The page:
Spoilsport

Image source: patrimonio designs ltd, Abambeel, Angelin Anak - Shutterstock

What's going on?

Sportswear giant Nike gave a disappointing quarterly update earlier this week.

What does this mean?

Nike’s revenue and profit beat expectations last quarter, on the back of fine performances in Europe, the Middle East and Africa, and Asia and Latin America. But there were a couple of major problems under the surface. For one thing, this was the third-straight quarter where demand for the company’s products exceeded supply, which caused sales in North America – the company’s biggest market – to fall 5% from the same time last year. And for another, Chinese lockdowns impacted around two-thirds of the company’s business in the country, dragging sales in the region down by 19%.

Nike wasn’t particularly positive going forward either, saying it didn’t expect revenue to grow much – if at all – this quarter. And even the announcement of a new $18 billion stock buyback program didn’t help ease an irate investor, who sent the company’s stock down 3%.

Why should I care?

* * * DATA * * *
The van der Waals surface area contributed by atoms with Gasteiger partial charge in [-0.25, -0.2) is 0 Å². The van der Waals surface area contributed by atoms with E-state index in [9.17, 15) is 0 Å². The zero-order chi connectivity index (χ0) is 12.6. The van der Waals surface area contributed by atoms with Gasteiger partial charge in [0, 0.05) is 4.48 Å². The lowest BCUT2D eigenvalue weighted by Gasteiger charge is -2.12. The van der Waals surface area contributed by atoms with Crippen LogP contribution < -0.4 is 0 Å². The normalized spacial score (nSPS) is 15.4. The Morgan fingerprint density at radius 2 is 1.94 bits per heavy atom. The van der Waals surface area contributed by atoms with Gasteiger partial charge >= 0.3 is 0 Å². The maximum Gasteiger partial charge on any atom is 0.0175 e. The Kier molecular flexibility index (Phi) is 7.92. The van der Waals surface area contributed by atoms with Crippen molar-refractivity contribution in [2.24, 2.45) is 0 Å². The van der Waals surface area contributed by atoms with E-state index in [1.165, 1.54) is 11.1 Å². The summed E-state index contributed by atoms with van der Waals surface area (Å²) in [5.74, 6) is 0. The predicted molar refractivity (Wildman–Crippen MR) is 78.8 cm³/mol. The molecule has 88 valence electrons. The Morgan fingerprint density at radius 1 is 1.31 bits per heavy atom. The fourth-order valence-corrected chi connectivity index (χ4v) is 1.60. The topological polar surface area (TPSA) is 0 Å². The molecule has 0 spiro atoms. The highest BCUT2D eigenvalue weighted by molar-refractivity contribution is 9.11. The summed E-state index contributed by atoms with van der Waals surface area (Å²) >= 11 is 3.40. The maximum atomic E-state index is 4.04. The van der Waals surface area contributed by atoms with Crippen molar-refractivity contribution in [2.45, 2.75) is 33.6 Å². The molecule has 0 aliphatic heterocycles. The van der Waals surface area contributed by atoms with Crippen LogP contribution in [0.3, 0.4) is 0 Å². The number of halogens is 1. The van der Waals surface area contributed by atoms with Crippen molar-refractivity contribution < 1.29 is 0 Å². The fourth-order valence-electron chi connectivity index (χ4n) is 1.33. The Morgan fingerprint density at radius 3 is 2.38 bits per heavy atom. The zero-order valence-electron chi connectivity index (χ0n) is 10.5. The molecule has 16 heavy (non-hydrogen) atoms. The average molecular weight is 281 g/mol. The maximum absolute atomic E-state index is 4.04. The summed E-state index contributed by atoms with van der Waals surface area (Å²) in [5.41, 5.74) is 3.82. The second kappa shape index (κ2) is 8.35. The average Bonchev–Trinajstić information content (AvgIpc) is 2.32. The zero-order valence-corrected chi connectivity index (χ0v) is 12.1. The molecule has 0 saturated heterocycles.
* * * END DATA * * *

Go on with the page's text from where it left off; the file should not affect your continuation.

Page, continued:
The bigger picture: Nike hands its rivals extra sales.
Nike’s shift toward direct sales and away from wholesale revenue continued to play out last quarter, with the former up 7% and the latter down 7%. The strategy isn’t without its risks, mind you: it leaves retailers like Footlocker with more shelf space in their stores, which is space they’re now more likely to give to Nike’s competitors. That’s especially notable because those retailers tend to be fairly discount-happy, which could go down a treat as cash-strapped shoppers start to look for quality brands at lower prices.

Zooming out: Nike hands even more rivals extra sales.
Nike also announced last week that it’s leaving Russia, faced with the prospect of a law that would allow the government to seize its assets and impose criminal penalties on it. That, analysts suspect, provides a great opportunity for both local and Chinese sportswear brands – including Li Ning and Anta – to make even more of a dent in Western companies’ market shares.

Originally posted as part of the Finimize daily email.

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